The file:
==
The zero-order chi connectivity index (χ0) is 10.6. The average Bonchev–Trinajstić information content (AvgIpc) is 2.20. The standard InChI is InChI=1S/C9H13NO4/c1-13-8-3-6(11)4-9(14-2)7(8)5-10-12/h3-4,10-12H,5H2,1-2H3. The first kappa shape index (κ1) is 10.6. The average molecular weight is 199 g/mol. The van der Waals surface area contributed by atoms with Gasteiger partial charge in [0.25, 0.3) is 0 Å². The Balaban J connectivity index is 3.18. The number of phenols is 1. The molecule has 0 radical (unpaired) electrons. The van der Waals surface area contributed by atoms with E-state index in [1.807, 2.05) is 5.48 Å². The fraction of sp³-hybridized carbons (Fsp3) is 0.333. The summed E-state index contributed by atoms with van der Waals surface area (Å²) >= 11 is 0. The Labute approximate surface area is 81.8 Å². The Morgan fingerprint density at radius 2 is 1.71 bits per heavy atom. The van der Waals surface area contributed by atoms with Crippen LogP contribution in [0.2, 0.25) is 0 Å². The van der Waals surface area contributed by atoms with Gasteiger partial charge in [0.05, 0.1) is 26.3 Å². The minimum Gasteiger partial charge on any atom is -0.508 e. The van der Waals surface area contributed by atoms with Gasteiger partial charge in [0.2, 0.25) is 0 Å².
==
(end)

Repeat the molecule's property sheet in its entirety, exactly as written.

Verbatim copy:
The zero-order chi connectivity index (χ0) is 10.6. The average Bonchev–Trinajstić information content (AvgIpc) is 2.20. The standard InChI is InChI=1S/C9H13NO4/c1-13-8-3-6(11)4-9(14-2)7(8)5-10-12/h3-4,10-12H,5H2,1-2H3. The first kappa shape index (κ1) is 10.6. The average molecular weight is 199 g/mol. The van der Waals surface area contributed by atoms with Gasteiger partial charge in [0.25, 0.3) is 0 Å². The Balaban J connectivity index is 3.18. The number of phenols is 1. The molecule has 0 radical (unpaired) electrons. The van der Waals surface area contributed by atoms with E-state index in [1.807, 2.05) is 5.48 Å². The fraction of sp³-hybridized carbons (Fsp3) is 0.333. The summed E-state index contributed by atoms with van der Waals surface area (Å²) >= 11 is 0. The Labute approximate surface area is 81.8 Å². The Morgan fingerprint density at radius 2 is 1.71 bits per heavy atom. The van der Waals surface area contributed by atoms with Crippen LogP contribution in [0.2, 0.25) is 0 Å². The van der Waals surface area contributed by atoms with Gasteiger partial charge in [0.05, 0.1) is 26.3 Å². The minimum Gasteiger partial charge on any atom is -0.508 e. The van der Waals surface area contributed by atoms with Gasteiger partial charge in [0.2, 0.25) is 0 Å².